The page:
Do You Need a CPU Cooler? You Might Be surprised

Do you need to buy a CPU cooler? Depending on your computer and how you use it, you might not. If you don’t intend to overclock or want to keep your PC in the same place, you might be able to get away with just using the one that came with the CPU at purchase time.

But if you think you might want to overclock, or if you want to expand or upgrade your computer’s capabilities down the road, then it’s probably worth buying a CPU cooler now rather than later.

What Is A CPU Cooler

A CPU cooler is one of several important components inside your computer that keep it running smoothly and prevent damage to critical internal components. Without it, there would be nothing protecting your processor from overheating or serious degradation in performance over time.

This can lead to permanent hardware damage, which could have long-term negative effects on your PC’s performance or even result in the failure of major components like fans and motherboards if not fixed immediately.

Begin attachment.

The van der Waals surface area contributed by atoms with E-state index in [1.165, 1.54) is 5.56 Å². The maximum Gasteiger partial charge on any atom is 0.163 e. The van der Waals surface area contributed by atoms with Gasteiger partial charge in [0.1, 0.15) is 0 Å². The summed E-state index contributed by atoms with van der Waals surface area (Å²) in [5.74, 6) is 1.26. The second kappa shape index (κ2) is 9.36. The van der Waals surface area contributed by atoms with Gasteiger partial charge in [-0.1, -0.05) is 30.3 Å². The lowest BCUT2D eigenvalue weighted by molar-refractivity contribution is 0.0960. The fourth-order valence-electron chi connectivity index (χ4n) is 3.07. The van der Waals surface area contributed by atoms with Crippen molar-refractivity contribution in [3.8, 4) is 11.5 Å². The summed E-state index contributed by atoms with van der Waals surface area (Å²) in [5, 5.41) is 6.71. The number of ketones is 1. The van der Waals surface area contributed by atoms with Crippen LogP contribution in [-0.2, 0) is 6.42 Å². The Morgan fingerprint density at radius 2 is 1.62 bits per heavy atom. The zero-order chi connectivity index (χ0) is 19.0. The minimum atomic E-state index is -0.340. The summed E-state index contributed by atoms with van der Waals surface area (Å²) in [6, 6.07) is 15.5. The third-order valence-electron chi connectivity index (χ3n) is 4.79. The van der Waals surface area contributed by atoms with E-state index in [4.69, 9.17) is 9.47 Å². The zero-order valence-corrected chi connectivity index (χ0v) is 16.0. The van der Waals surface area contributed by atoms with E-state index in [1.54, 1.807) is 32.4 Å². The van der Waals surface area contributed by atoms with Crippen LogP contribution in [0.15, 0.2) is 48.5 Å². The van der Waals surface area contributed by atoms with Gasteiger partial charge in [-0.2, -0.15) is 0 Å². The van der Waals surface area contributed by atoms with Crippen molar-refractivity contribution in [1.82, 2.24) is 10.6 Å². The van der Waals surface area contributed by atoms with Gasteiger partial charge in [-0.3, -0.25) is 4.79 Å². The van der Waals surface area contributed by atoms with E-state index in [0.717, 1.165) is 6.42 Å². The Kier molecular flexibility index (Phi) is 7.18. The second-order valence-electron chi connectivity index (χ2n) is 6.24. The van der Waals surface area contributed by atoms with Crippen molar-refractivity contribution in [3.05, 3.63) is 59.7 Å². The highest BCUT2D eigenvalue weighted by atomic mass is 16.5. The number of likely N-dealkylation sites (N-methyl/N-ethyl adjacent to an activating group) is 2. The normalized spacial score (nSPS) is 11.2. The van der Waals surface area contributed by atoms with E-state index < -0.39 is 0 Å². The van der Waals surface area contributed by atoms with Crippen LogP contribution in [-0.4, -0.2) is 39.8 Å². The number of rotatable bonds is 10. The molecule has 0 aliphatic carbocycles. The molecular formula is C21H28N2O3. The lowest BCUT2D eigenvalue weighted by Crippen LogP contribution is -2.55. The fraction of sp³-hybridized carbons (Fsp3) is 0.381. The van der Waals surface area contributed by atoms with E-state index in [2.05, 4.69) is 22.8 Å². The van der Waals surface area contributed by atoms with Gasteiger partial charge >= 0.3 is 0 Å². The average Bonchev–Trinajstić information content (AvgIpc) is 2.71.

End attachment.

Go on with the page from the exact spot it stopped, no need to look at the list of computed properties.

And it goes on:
Because of how vital a good CPU cooler is to your system, it’s very important to invest in one as soon as you purchase a new PC. Luckily, there are plenty of high-quality options available at every price point so finding something suitable for your budget shouldn’t be too difficult.

Check our post, How To Turn Off Computer Fan?

Why Do You Need A CPU Cooler?

If you run an overclocked PC, or even if you don’t, one of these might be a good investment—not only will they help your computer run more efficiently and quietly, but they could also save you from hardware damage due to overheating.

While most modern processors have built-in protection against overheating (and are smart enough to shut down before any permanent damage occurs), it’s always better to be safe than sorry! And with that in mind, here are some things you should know about CPU coolers

#1: The right size matters.

Not all CPUs are created equal—some have larger heatsinks than others. If you’re planning to overclock your processor, you’ll want to ensure that your cooler is compatible with it.

#2: Noise level matters too!

Noise level is also an important factor when choosing a cooler. Most of them are relatively quiet, but some can be quite loud—so make sure you do your research before making a purchase!